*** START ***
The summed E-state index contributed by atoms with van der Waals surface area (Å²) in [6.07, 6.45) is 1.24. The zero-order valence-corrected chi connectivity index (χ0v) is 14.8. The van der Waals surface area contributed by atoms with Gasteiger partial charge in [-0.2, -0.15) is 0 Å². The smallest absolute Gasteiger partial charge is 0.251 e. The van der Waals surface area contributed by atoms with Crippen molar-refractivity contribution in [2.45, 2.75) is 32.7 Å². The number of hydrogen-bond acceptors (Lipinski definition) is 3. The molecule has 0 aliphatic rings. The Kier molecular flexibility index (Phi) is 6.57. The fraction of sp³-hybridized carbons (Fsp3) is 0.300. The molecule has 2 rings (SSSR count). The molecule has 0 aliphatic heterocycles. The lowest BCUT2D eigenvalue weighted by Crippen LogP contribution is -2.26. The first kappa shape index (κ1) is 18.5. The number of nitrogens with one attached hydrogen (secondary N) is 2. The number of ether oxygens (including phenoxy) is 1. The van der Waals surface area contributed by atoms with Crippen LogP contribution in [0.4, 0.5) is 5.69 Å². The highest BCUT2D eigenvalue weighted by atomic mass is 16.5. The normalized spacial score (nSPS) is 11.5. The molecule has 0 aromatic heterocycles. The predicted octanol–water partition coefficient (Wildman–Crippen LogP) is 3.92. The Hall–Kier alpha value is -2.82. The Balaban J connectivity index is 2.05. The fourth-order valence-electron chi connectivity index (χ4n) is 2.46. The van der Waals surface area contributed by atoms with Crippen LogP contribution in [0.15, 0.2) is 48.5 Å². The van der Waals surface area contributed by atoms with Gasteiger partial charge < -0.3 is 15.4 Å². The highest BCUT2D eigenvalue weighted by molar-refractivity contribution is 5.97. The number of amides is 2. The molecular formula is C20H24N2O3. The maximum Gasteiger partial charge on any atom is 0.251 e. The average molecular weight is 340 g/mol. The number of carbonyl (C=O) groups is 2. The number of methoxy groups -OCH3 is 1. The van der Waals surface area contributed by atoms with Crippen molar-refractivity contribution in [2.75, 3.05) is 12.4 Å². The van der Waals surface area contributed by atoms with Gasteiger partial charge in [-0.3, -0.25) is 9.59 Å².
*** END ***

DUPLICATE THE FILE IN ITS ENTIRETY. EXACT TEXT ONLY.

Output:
The summed E-state index contributed by atoms with van der Waals surface area (Å²) in [6.07, 6.45) is 1.24. The zero-order valence-corrected chi connectivity index (χ0v) is 14.8. The van der Waals surface area contributed by atoms with Gasteiger partial charge in [-0.2, -0.15) is 0 Å². The smallest absolute Gasteiger partial charge is 0.251 e. The van der Waals surface area contributed by atoms with Crippen molar-refractivity contribution in [2.45, 2.75) is 32.7 Å². The number of hydrogen-bond acceptors (Lipinski definition) is 3. The molecule has 0 aliphatic rings. The Kier molecular flexibility index (Phi) is 6.57. The fraction of sp³-hybridized carbons (Fsp3) is 0.300. The molecule has 2 rings (SSSR count). The molecule has 0 aliphatic heterocycles. The lowest BCUT2D eigenvalue weighted by Crippen LogP contribution is -2.26. The first kappa shape index (κ1) is 18.5. The number of nitrogens with one attached hydrogen (secondary N) is 2. The number of ether oxygens (including phenoxy) is 1. The van der Waals surface area contributed by atoms with Crippen LogP contribution in [0.4, 0.5) is 5.69 Å². The highest BCUT2D eigenvalue weighted by atomic mass is 16.5. The normalized spacial score (nSPS) is 11.5. The molecule has 0 aromatic heterocycles. The predicted octanol–water partition coefficient (Wildman–Crippen LogP) is 3.92. The Hall–Kier alpha value is -2.82. The Balaban J connectivity index is 2.05. The fourth-order valence-electron chi connectivity index (χ4n) is 2.46. The van der Waals surface area contributed by atoms with Crippen LogP contribution in [0.15, 0.2) is 48.5 Å². The van der Waals surface area contributed by atoms with Gasteiger partial charge < -0.3 is 15.4 Å². The highest BCUT2D eigenvalue weighted by molar-refractivity contribution is 5.97. The number of amides is 2. The molecular formula is C20H24N2O3. The maximum Gasteiger partial charge on any atom is 0.251 e. The average molecular weight is 340 g/mol. The number of carbonyl (C=O) groups is 2. The number of methoxy groups -OCH3 is 1. The van der Waals surface area contributed by atoms with Crippen molar-refractivity contribution in [2.75, 3.05) is 12.4 Å². The van der Waals surface area contributed by atoms with Gasteiger partial charge in [-0.3, -0.25) is 9.59 Å².